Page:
Follow us

Thailand: Prayuth Warns Activists to Not Criticize the King

BenarNews staff
Bangkok
2020-06-15
Email story
Comment on this story
Share
Prime Minister Prayuth Chan-o-cha presides over a signing ceremony at the Government House, June 12, 2020.
Prime Minister Prayuth Chan-o-cha presides over a signing ceremony at the Government House, June 12, 2020.
Courtesy Thai Government House

Thai Prime Minister Prayuth Chan-o-cha on Monday warned activists not to criticize the monarchy while at the same time dismissing reports linking a Thai activist’s disappearance in Cambodia to alleged violations of Lese-Majeste.

Since Wanchalearm Satsaksit went missing earlier this month, the Thai and Cambodian governments have denied having any role in the incident, even as some social media posts have linked the Thai palace to his disappearance.

“The worrying thing is the undermining, criticizing of the monarchy. I beg all of you not to believe in distorted information or disseminate information to create hatred,” Prayuth told reporters. “I need to say this today because I want Thailand to stay peaceful.”

He added that the Kingdom’s strict Lese-Majeste law, which criminalizes royal defamation with prison sentences of up to 15 years per offense, had not been applied recently.

“What I want all Thais to know is that, lately Article 112 has not been used. Do you know why? Because the King has mercy and advised us not to exercise the law,” Prayuth said, adding he received the advice in person a couple of years ago.

King Maha Vajiralongkorn, who succeeded his late father, King Bhumibol Adulyadej, following his death in October 2016, has spent much of his reign in Germany.

In reporting about Wanchalearm’s disappearance, the Isra News Agency reported that the activist had been charged with violating the Lese-Majeste law. The article was picked up by other media.

But Krisana Pattanacharoen, deputy spokesman for Thailand’s national police bureau, earlier stated that Wanchalearm was charged with violating the Computer Crimes Act in 2018.

“To link things that have no correlation is not accurate. What happened abroad is just what happened there. No [Thai officials] would dare to do that,” Prayuth said, referring to the apparent abduction in Cambodia.

Wanchalearm, 37, apparently was abducted by a group of armed men near a Phnom Penh condominium on June 4 and driven away in an SUV.

He had fled to Cambodia from Thailand after Thai authorities issued a June 2018 warrant for his arrest, accusing him of violating the Computer Crimes Act for operating a Facebook page deemed critical of the Thai government.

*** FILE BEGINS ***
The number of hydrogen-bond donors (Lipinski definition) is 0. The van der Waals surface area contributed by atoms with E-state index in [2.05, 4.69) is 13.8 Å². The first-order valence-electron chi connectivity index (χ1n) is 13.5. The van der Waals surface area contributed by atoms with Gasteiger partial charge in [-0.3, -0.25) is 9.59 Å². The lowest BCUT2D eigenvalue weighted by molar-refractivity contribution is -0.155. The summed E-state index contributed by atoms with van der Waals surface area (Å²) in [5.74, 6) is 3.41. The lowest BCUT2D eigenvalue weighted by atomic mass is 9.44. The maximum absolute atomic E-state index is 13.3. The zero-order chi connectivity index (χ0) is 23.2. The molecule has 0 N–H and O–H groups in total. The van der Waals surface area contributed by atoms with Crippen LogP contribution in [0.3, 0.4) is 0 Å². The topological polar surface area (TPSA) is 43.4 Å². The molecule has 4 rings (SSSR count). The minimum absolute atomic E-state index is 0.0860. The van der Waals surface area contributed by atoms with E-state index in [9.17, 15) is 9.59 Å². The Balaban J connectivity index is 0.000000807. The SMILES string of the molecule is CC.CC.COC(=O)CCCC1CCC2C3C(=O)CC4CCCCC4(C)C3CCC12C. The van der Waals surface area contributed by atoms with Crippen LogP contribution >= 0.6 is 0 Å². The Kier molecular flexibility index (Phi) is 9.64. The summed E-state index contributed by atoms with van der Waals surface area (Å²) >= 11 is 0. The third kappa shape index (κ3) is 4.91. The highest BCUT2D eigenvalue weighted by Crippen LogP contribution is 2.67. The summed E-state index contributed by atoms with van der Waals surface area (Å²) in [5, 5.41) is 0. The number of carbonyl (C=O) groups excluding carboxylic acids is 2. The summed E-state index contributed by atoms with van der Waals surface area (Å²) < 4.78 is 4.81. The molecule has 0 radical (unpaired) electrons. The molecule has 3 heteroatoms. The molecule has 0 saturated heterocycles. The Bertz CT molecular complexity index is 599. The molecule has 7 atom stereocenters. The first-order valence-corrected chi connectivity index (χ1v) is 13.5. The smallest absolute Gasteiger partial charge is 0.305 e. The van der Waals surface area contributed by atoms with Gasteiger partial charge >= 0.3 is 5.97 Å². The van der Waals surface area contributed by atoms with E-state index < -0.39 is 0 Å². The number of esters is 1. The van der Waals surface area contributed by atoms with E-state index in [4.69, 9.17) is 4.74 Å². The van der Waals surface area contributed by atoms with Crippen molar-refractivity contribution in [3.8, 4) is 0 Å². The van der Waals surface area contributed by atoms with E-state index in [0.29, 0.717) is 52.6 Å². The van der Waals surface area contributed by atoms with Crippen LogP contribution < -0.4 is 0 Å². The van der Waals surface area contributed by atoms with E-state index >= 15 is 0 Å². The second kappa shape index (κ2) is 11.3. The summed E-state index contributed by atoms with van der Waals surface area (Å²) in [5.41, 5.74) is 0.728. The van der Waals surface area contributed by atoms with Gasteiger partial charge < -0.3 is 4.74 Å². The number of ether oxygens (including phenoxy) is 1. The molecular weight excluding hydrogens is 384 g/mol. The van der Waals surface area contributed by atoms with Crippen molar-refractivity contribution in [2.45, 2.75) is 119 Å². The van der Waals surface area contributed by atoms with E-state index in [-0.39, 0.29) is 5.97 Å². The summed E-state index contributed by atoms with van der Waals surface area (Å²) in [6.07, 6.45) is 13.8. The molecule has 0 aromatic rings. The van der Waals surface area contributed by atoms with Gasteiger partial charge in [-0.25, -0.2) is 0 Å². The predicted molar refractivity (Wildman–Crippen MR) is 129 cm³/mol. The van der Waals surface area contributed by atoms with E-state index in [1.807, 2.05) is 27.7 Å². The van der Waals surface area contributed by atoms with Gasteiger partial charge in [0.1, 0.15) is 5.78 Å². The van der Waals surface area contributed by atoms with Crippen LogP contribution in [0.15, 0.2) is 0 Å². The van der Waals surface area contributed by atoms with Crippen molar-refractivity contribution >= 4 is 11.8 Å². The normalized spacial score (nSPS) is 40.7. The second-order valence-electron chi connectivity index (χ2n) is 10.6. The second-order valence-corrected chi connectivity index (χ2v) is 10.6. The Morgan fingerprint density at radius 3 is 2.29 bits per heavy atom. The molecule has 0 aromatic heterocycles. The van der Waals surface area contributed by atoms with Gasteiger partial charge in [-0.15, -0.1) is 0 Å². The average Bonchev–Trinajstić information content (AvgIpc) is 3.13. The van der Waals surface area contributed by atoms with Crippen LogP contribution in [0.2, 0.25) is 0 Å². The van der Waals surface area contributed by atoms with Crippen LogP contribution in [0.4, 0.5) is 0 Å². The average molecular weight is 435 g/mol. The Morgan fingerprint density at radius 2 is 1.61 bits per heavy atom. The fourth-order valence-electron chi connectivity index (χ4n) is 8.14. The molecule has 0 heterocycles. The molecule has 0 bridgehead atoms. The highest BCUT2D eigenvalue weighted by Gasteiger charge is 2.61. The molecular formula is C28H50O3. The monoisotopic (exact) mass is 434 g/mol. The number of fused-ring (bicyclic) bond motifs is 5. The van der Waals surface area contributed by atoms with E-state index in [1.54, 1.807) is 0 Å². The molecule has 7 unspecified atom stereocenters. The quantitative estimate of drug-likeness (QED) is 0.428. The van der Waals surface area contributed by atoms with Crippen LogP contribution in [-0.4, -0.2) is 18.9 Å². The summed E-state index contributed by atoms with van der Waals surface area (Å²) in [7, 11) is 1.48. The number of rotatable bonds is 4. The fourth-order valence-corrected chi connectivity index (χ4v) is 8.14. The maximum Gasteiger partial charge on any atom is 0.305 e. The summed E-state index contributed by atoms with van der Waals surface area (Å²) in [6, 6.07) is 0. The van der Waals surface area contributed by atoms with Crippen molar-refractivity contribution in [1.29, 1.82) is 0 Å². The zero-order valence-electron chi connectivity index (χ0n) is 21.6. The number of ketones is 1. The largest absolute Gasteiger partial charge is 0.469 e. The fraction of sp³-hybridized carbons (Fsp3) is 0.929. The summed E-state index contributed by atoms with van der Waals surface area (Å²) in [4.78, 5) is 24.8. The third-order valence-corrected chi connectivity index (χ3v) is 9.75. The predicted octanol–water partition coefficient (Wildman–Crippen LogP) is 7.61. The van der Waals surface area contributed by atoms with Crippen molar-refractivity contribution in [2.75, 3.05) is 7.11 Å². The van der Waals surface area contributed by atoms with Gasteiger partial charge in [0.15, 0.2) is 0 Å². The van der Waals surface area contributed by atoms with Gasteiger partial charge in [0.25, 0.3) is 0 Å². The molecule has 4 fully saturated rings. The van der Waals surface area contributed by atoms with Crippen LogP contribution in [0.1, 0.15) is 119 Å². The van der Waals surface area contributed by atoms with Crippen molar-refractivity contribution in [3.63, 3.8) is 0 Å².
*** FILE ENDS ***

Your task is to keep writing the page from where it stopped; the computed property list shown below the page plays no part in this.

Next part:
U.N. probe request

According to Human Rights Watch researcher Sunai Phasuk, the United Nations has presented a request to the Cambodian government’s representative in Geneva to urgently investigate the disappearance.

“The U.N. Office of the High Commissioner for Human Rights received a petition and acted according to International Protocol for the Protection of Persons from Enforced Disappearances,” Sunai told BenarNews. “Cambodia, a party to the protocol, needs to reply in two weeks. The U.N. will disclose the information from Cambodia to the missing man’s relatives.”

Wanchalearm’s sister, Sitanan Satsaksit, said she was glad to hear of the U.N. response. Sitanan has said she was on the phone with her brother when he was snatched.

“Our family wants him back. I’m praying every day that he remains alive,” she told BenarNews on Monday. “It has been quite a while since he disappeared but I hope both governments find the truth as soon as possible.”

U.N. officials did not immediately respond to a BenarNews request for comment.

Since the 2014 coup led by Prayuth overthrew the elected government of Yingluck Shinawatra, at least 104 people have fled the country over fears of prosecution, according to Thai Lawyers for Human Rights.

At least 98 people were charged with violating Lese-Majeste, and 119 others with sedition, during the same time period, according to iLaw, an online legal advocate group. Authorities also have filed charges under the Computer-Related Crime Act.

Civilian rule was officially restored last year through the Thai general election, which critics said was engineered to keep Prayuth in power.

View Full Site